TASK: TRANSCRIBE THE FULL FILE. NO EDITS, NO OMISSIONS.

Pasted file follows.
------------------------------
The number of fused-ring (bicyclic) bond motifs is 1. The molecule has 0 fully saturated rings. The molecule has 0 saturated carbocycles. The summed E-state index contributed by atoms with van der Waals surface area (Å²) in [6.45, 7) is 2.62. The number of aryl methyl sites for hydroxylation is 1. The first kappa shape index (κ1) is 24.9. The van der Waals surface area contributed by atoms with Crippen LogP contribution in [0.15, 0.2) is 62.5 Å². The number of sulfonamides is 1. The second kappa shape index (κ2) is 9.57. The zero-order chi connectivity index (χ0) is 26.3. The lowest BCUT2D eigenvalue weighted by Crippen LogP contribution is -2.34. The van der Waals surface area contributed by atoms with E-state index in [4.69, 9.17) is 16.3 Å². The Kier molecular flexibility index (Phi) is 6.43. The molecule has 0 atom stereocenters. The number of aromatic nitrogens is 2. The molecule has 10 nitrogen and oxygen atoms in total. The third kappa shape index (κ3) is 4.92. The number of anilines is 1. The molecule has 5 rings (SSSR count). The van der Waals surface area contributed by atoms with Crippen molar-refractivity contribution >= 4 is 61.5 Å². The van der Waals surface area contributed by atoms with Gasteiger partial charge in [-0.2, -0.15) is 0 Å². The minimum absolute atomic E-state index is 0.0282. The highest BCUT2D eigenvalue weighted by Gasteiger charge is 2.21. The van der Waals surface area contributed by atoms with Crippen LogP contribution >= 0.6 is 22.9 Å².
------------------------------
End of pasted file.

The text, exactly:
The number of fused-ring (bicyclic) bond motifs is 1. The molecule has 0 fully saturated rings. The molecule has 0 saturated carbocycles. The summed E-state index contributed by atoms with van der Waals surface area (Å²) in [6.45, 7) is 2.62. The number of aryl methyl sites for hydroxylation is 1. The first kappa shape index (κ1) is 24.9. The van der Waals surface area contributed by atoms with Crippen LogP contribution in [0.15, 0.2) is 62.5 Å². The number of sulfonamides is 1. The second kappa shape index (κ2) is 9.57. The zero-order chi connectivity index (χ0) is 26.3. The lowest BCUT2D eigenvalue weighted by Crippen LogP contribution is -2.34. The van der Waals surface area contributed by atoms with E-state index in [4.69, 9.17) is 16.3 Å². The Kier molecular flexibility index (Phi) is 6.43. The molecule has 0 atom stereocenters. The number of aromatic nitrogens is 2. The molecule has 10 nitrogen and oxygen atoms in total. The third kappa shape index (κ3) is 4.92. The number of anilines is 1. The molecule has 5 rings (SSSR count). The van der Waals surface area contributed by atoms with Crippen molar-refractivity contribution >= 4 is 61.5 Å². The van der Waals surface area contributed by atoms with Gasteiger partial charge in [-0.2, -0.15) is 0 Å². The minimum absolute atomic E-state index is 0.0282. The highest BCUT2D eigenvalue weighted by Gasteiger charge is 2.21. The van der Waals surface area contributed by atoms with Crippen LogP contribution >= 0.6 is 22.9 Å².